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A plan to split California into multiple states - which was until recently widely regarded as a Quixotic quest with little chance of success - is finally starting to look like it could become a reality. Case in point: This week, the campaign's backers managed to get their "radical" vision, which would divide California into three independent states, placed on the Nov. 6 ballot, according to the Los Angeles Times. Clearing this hurdle means the measure is posing the biggest threat to California's unity in its 168-year history, Though it's hardly the first attempt to break up the massive state: Since California was admitted to the US on Sept. 9, 1850, it has survived more than 200 breakup movements - or secede from the US entirely. The most recent attempt, spearheaded by a Butte County lawmaker, failed in 1993.

The initiative made it to the ballot because organizers like Draper managed to collect more than 400,000 valid signatures - enough to qualify the measure for the ballot. However, even if a majority of California voters agree with the organizers of the campaign - a group that includes Venture Capitalist Tim Draper - its success in November would only mark only the beginning of the legal wrangling that would be required before the state can officially be broken up.

If ultimately successful, the partition of California would be the first breakup of a US state since the depths of the Civil War in 1863, when West Virginia was separated from Virginia.

Draper

Tim Draper, courtesy of the Associated Press.

As it stands, if it succeeds at the polls, Draper and his team would start by invoking Article IV, Section 3 of the US Constitution - the provision explaining how existing states can be divided into new states. But the plan would ultimately likely require approval from both chambers of the California legislature, as well as an act of Congress, according to Bloomberg and the LAT.

Nothing about Draper’s historic demarcation of democracy would be easy. Were voters to approve his ballot measure, the effort would need the blessing of both houses of the California Legislature — lawmakers who, in a sense, would be asked to abandon their posts. Draper’s proposal says the initiative, acting under California’s constitutional power of voters to write their own laws, would serve as legislative consent. It is almost certain that interpretation would end up in court.

From there, the plan would need congressional approval. Here, too, politics would presumably play a major role.

Where California now has two seats in the 100-person U.S. Senate, the three states would have six seats in a 104-member chamber. That would dilute the power of other states and increase the power of what used to be a single state if its six senators banded together on various issues.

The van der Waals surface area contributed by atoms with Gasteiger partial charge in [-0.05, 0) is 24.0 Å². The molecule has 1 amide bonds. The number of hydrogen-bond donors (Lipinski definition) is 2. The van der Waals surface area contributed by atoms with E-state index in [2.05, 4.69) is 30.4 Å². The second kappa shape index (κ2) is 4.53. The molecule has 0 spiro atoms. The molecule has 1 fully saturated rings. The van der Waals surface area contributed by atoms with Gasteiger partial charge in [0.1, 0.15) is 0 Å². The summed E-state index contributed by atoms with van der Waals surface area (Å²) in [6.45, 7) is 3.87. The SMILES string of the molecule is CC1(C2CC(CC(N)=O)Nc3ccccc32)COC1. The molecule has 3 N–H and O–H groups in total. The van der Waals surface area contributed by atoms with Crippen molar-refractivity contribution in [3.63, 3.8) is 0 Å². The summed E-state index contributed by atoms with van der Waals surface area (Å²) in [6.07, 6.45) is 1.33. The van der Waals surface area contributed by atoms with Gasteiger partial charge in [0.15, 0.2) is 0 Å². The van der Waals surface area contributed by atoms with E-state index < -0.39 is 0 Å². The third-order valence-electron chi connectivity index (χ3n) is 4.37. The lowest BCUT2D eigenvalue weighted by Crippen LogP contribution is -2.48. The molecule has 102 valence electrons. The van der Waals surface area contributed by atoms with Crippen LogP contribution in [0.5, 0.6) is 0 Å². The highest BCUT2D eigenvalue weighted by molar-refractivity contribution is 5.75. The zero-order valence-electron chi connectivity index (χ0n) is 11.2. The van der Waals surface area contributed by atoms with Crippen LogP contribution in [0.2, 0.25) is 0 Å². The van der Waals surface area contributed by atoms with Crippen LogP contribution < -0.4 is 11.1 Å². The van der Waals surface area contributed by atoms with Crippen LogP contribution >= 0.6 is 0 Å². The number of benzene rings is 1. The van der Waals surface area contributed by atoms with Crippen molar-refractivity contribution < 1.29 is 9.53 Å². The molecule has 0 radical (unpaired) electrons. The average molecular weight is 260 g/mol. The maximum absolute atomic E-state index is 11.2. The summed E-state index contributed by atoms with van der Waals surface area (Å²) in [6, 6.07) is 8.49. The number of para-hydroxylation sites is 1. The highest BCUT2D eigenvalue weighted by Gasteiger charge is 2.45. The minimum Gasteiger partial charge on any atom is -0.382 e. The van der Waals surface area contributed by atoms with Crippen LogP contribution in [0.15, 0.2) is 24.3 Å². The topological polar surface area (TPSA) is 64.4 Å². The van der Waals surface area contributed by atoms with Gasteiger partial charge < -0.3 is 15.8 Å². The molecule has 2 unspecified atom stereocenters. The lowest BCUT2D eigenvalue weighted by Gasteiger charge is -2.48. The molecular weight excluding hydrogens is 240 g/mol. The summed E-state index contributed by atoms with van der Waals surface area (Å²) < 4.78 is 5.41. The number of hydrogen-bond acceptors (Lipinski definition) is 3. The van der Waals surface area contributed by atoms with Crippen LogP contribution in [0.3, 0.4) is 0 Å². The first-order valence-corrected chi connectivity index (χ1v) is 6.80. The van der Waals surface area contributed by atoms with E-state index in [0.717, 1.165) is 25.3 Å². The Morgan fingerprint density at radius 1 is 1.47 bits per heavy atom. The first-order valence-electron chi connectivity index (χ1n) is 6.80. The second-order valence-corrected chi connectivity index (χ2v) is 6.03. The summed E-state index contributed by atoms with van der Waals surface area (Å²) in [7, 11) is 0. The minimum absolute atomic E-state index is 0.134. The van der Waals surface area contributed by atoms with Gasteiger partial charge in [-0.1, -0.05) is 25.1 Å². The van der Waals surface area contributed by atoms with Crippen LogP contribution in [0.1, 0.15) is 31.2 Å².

Here's an outline of the plan from a document submitted by Draper to the office of California's attorney general. In it, Draper argues that, because of the state's population and "other socio-economic factors", the state has become "nearly ungovernable", adding that vast swaths of the state are "poorly served by a representative government dominated by a large number of elected representatives from a small part of the state."

(b) The boundaries of the three (3) new states shall be as follows:

(1) A new state, named Northern California, or a name to be chosen by the people of that state, shall include the territory represented by the boundaries of the following forty ( 40) counties: Alameda, Alpine, Amador, Butte, Calaveras, Colusa, Contra Costa, Del Norte, El Dorado, Glenn, Humboldt, Lake, Lassen, Marin, Mariposa, Mendocino, Merced, Modoc, Napa, Nevada, Placer, Plumas, Siskiyou, Shasta, Tehama, Trinity, Tuolumne, Sacramento, San Joaquin, San Francisco, San Mateo, Santa Clara, Santa Cruz, Sierra, Solano, Sonoma, Stanislaus, Sutter, Yolo and Yuba.

(2) A new state, named California, or a name to be chosen by the people of that state, shall include the territory represented by the following six ( 6) counties: Los Angeles, Monterey, San Benito, San Luis Obispo, Santa Barbara and Ventura.

(3) A new state, named Southern California, or a name to be chosen by the people of that state, shall include the territory represented by the following twelve (12) counties: Fresno, Imperial, Inyo, Kern, Kings, Madera, Mono, Orange, Riverside, San Bernardino, San Diego, and Tulare.